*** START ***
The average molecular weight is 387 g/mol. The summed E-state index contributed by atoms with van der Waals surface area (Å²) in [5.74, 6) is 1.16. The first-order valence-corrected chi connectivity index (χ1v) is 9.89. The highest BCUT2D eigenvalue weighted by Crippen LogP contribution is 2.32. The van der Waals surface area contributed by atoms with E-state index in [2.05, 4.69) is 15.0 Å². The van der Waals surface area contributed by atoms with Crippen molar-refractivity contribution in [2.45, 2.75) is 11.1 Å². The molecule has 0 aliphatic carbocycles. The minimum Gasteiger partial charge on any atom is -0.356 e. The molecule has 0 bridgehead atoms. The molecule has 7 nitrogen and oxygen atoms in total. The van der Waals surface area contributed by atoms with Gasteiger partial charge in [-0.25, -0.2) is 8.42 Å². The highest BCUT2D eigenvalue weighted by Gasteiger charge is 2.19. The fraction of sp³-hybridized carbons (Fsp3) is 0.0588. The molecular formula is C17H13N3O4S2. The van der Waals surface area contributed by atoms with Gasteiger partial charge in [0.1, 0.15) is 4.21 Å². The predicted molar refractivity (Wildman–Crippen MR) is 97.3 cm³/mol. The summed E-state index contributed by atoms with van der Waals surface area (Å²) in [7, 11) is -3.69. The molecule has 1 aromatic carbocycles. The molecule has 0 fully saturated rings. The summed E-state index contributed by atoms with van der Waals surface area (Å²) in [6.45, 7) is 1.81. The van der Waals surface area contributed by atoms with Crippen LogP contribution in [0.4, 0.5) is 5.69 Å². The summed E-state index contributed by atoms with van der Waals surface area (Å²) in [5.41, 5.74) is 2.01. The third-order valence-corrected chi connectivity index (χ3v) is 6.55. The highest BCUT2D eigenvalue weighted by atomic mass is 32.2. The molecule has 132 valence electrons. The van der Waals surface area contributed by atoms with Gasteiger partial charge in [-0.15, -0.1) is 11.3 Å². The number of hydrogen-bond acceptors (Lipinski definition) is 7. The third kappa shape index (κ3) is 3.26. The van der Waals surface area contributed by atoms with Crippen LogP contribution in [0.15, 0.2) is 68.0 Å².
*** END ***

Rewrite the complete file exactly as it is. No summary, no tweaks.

The average molecular weight is 387 g/mol. The summed E-state index contributed by atoms with van der Waals surface area (Å²) in [5.74, 6) is 1.16. The first-order valence-corrected chi connectivity index (χ1v) is 9.89. The highest BCUT2D eigenvalue weighted by Crippen LogP contribution is 2.32. The van der Waals surface area contributed by atoms with E-state index in [2.05, 4.69) is 15.0 Å². The van der Waals surface area contributed by atoms with Crippen molar-refractivity contribution in [2.45, 2.75) is 11.1 Å². The molecule has 0 aliphatic carbocycles. The minimum Gasteiger partial charge on any atom is -0.356 e. The molecule has 0 bridgehead atoms. The molecule has 7 nitrogen and oxygen atoms in total. The van der Waals surface area contributed by atoms with Gasteiger partial charge in [-0.25, -0.2) is 8.42 Å². The highest BCUT2D eigenvalue weighted by Gasteiger charge is 2.19. The fraction of sp³-hybridized carbons (Fsp3) is 0.0588. The molecular formula is C17H13N3O4S2. The van der Waals surface area contributed by atoms with Gasteiger partial charge in [0.1, 0.15) is 4.21 Å². The predicted molar refractivity (Wildman–Crippen MR) is 97.3 cm³/mol. The summed E-state index contributed by atoms with van der Waals surface area (Å²) in [7, 11) is -3.69. The molecule has 1 aromatic carbocycles. The molecule has 0 fully saturated rings. The summed E-state index contributed by atoms with van der Waals surface area (Å²) in [6.45, 7) is 1.81. The van der Waals surface area contributed by atoms with Crippen LogP contribution in [0.4, 0.5) is 5.69 Å². The summed E-state index contributed by atoms with van der Waals surface area (Å²) in [5.41, 5.74) is 2.01. The third-order valence-corrected chi connectivity index (χ3v) is 6.55. The highest BCUT2D eigenvalue weighted by atomic mass is 32.2. The molecule has 132 valence electrons. The van der Waals surface area contributed by atoms with Gasteiger partial charge in [-0.15, -0.1) is 11.3 Å². The number of hydrogen-bond acceptors (Lipinski definition) is 7. The third kappa shape index (κ3) is 3.26. The van der Waals surface area contributed by atoms with Crippen LogP contribution in [0.15, 0.2) is 68.0 Å².